The Courts of Cockayne
By SIMON RAVEN
Ii I .4 Ir one were asked to name the writers of this century who have been most manifestly at odds with the, century's aspirations and attitude, Ronald Firbank would be high in the list. In- deed, some people would say, Firbank is hardly significant enough to be described as 'at odds' with anything: lacking the weight for serious opposition Firbank, such people would urge, is simply an irrelevance. Indifferent to issues of Politics or social justice, and having opted, as it were. out of history, Firbank totally ignored 'that was, even before his death in 1926, the Palpable trend of the age—an earnest, un- aristocratic and unaesthetic movement toward a hYgienic world which would reject both poverty and privilege along with their by-products of artificiality and vice. Firbank, the pampered squirmer, the epicene and subsidised insinuator, at best the creature of the salon and at worst giggling troubadour of the fetishist brothel—how Should such as Firbank have any place among us? He is dead and better dead, the detractors cry, and it were well his spirit should sleep: what do we want with this expensive and in- solent volume* which .seeks, Once again, to flaunt his degenerate whimsies in the face of a
sOciely at last grown decent? . .
Yes, yes, yes: but let us at least examine the hook and sec what may emerge. With The Artificial Princess (1915) we get the first im- portant hints of ghat the Firbank world will be (eke. There is a 'Court' setting, there are luxurious uevices and the gay scents of flowers and sexuality: 'I would have sent you in the in- cognito glass coach—the one my poor sister Used when she ran away with the little chorister, . .' With Vainglory (1915) and In- ?firm/ions (1916) there is' a further advance. We 4,a.Ye, as before, the weary yet frolicsome mem- bers of what I can only call an aristocracy, but In addition to polyerotic amusements they insist a great deal on their aesthetic responses, many (1))( which are stimulated, not exactly by religion. of by the ornaments, elaborations and nuances ?.'• a high camp Catholicism. In Caprice and v, a/mouth (1917 and 1918), fantasies about a \Muld-be actress and a collection of centenarians, ybank's technique of comedy becomes some- Pat less wispy and vague; though still as de- "Pile as ever in his aesthetic references, he is t' wing, not indeed coarse, but far more force- ' in his innuendoes—which are. almost ceasing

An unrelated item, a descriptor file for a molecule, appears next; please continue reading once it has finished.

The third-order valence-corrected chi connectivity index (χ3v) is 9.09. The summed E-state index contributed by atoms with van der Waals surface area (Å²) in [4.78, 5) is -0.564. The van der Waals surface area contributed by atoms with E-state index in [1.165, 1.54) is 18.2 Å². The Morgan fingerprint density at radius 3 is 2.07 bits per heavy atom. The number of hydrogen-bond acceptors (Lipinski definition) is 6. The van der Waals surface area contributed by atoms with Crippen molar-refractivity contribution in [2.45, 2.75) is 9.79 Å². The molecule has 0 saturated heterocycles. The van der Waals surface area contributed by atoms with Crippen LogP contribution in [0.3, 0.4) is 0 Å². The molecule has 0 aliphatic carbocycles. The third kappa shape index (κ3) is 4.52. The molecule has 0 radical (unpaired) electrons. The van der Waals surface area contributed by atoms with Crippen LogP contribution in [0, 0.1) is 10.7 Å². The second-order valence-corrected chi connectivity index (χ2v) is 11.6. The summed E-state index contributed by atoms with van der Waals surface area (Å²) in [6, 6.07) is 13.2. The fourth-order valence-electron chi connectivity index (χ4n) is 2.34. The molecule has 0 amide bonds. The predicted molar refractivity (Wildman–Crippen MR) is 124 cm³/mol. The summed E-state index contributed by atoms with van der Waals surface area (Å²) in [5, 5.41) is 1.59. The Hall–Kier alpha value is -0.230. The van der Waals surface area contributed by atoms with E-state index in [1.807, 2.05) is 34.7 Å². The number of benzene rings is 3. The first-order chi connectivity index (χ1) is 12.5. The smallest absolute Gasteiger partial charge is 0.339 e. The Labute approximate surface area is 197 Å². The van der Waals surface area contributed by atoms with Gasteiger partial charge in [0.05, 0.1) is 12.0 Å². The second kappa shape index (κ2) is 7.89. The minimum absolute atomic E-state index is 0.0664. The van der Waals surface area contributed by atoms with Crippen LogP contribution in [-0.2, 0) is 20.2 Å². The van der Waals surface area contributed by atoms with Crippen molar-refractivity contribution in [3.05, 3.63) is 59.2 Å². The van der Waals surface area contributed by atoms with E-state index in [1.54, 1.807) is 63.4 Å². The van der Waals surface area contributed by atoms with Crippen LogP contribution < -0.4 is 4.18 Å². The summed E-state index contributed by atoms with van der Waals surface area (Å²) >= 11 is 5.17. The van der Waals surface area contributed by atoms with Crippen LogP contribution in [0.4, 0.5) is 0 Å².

• , be innuendoes and are very. near to being tements:
i :Those appliances of hers:-- that she flaunts!'
• In mtissagmg her "cases."' Mrs. Thorough- .
• _ fare AO/to-core said. 'I'm told she has a trick of, -um? us his apparatus is becoming steadily more u pus and more effective in application; but ,.71s only with The Flower Beneath the Foot ‘J _,923) that we have him in his full power and Vory. It is the world that appears in this novel -,.!...._